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There are no areas of concern right now across the Atlantic Basin.
A historical note: Hurricane "King" hit South Fl. 68 years ago as the latest Cat. 4 hurricane to ever hit Fl. The storm then continued north/northwest up the spine of Fl. producing tropical storm - & at times - hurricane force throughout the east half of Florida including Jacksonville.
And the NHC just issued their first post storm summary of the season - "Alberto" in late May which - originally - made landfall on the Central Gulf Coast as a subtropical storm but the post storm analysis changed the designation to tropical storm (purely warm core). The weak tropical storm made landfall over the Western Fl. Panhandle causing little damage.
Alberto at landfall:
Mid & upper level wind shear (enemy of tropical cyclones) analysis (CIMMS). The red lines indicate strong shear:
The Atlantic Basin.....
Water vapor imagery (dark blue indicates dry air):
Deep oceanic heat content is seasonably high over the Caribbean, Gulf of Mexico & SW Atlantic as one would expect in mid autumn....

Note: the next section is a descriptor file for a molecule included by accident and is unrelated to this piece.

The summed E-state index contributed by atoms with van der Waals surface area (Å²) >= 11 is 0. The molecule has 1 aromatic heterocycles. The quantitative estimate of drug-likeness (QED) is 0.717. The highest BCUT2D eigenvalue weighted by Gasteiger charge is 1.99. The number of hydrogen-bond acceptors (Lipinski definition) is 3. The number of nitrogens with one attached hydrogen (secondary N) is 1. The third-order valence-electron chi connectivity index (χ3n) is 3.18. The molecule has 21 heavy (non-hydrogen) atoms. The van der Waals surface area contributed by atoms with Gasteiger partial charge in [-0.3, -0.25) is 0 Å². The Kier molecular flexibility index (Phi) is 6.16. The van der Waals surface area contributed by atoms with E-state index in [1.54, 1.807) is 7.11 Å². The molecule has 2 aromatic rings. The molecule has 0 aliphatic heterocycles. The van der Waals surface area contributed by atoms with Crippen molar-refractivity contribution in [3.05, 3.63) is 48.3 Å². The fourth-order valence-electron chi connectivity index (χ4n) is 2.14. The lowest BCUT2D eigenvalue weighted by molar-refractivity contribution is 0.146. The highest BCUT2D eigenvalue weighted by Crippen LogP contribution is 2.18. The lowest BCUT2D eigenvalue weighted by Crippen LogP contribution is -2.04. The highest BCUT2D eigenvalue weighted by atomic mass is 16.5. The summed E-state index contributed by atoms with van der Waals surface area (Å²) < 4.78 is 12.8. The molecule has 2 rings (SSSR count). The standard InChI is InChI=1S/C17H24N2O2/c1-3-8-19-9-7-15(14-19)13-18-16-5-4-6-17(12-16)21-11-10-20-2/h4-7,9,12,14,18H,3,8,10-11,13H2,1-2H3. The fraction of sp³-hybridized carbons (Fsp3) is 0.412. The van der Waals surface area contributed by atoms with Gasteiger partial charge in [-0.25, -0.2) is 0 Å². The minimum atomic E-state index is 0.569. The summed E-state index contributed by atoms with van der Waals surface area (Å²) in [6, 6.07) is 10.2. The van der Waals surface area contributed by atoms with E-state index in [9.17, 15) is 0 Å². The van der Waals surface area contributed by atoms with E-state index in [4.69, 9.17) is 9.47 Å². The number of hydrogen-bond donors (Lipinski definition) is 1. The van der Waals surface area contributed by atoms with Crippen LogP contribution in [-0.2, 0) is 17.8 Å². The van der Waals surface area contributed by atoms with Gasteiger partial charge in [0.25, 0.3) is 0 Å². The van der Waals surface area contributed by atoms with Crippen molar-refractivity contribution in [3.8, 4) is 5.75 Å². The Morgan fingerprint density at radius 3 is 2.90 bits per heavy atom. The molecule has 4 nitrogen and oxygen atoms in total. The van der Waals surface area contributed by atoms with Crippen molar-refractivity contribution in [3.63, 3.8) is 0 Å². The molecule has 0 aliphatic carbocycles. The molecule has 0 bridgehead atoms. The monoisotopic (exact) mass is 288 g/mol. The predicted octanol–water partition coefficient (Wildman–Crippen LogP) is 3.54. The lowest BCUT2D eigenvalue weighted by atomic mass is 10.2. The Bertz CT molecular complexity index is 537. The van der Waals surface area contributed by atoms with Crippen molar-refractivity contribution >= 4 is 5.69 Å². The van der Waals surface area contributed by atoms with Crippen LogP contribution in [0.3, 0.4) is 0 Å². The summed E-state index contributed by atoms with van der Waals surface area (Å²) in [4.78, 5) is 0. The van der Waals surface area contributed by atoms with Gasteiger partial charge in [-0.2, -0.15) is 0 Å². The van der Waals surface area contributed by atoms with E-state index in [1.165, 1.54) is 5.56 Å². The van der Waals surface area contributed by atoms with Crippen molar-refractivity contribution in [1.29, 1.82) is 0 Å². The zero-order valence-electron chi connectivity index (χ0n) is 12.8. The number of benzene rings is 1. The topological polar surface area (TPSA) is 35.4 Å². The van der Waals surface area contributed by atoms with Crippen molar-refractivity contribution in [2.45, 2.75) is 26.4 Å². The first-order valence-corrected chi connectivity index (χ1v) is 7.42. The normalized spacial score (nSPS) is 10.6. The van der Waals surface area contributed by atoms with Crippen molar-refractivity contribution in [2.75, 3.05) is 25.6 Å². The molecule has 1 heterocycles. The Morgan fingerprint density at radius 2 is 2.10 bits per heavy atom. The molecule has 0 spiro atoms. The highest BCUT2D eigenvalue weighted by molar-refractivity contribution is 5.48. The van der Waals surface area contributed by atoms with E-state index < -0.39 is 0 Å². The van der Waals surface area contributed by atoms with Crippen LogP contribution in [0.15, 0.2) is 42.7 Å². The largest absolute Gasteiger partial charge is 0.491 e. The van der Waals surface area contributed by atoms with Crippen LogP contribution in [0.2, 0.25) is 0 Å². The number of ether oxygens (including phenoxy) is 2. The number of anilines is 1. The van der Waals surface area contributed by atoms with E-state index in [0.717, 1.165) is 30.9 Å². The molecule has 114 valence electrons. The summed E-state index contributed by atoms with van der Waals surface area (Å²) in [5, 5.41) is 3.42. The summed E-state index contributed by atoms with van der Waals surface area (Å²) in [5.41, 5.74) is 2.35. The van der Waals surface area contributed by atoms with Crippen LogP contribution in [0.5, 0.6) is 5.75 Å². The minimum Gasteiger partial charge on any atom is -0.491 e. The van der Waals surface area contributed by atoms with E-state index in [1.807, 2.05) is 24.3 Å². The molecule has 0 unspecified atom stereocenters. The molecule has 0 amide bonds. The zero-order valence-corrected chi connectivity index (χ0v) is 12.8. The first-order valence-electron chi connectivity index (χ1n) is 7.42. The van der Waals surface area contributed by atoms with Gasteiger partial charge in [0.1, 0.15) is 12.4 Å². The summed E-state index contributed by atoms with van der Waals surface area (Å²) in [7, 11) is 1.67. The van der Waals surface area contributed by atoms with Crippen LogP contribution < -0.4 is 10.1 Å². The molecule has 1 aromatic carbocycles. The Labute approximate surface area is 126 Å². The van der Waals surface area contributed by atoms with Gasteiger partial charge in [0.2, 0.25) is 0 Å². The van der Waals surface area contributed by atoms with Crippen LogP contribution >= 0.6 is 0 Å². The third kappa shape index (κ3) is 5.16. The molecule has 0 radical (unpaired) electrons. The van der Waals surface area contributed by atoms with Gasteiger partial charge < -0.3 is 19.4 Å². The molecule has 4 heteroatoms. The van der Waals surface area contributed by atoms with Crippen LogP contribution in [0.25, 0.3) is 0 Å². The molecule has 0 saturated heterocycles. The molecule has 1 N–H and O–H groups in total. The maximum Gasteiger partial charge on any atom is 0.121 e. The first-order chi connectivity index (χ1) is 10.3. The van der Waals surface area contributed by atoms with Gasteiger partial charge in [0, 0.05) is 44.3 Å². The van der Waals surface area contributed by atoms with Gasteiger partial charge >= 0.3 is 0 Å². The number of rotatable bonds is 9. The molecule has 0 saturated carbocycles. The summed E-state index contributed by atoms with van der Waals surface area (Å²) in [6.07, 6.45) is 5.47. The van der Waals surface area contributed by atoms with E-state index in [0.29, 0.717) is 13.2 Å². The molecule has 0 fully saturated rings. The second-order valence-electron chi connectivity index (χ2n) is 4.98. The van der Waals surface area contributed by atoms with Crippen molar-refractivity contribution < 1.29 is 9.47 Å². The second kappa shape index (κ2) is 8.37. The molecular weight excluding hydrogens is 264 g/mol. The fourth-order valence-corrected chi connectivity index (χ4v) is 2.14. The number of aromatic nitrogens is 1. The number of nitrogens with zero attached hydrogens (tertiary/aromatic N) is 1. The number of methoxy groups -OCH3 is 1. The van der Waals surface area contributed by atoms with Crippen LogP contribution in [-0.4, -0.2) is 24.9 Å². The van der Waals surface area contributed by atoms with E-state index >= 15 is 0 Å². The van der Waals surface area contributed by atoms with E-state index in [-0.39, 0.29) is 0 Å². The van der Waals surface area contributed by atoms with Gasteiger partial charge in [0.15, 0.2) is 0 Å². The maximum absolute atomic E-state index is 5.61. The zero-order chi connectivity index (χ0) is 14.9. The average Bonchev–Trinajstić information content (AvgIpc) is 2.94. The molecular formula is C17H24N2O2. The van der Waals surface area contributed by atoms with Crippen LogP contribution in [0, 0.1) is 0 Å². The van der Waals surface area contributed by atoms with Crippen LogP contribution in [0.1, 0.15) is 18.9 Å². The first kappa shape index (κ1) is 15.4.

Sea surface temp. anomalies:
A cold front will stall across Fl. then move back & forth (north & south) into next week as upper level disturbances move west to east. Surface low pressure may evolve later next week over the Gulf along the front but current indications are that the low will be nontropical in nature.
SE U.S. surface map:
Surface analysis centered on the tropical Atlantic:
Surface analysis of the Gulf:
The East Pacific - as has been the case most of the hurricane season - remains active. Tropical storm "Vicente" & strengthening tropical storm "Willa" are off the coast of Mexico. This is the first time since 1991 that at least 21 tropical cyclones have formed over the E. Pacific. Vicente is forecast to dissipate over the next several days while Willa makes a run at becoming a major hurricane with the potential for a landfall on the upper Mexico coast late in the week. Willa's low level circulation will then dissipate over the rugged terrain of Mexico while the upper level reflection accelerates east with a deepening upper level trough over the U.S. There will be no impacts from Willa for the Atlantic side of the U.S.
Willa forecast track: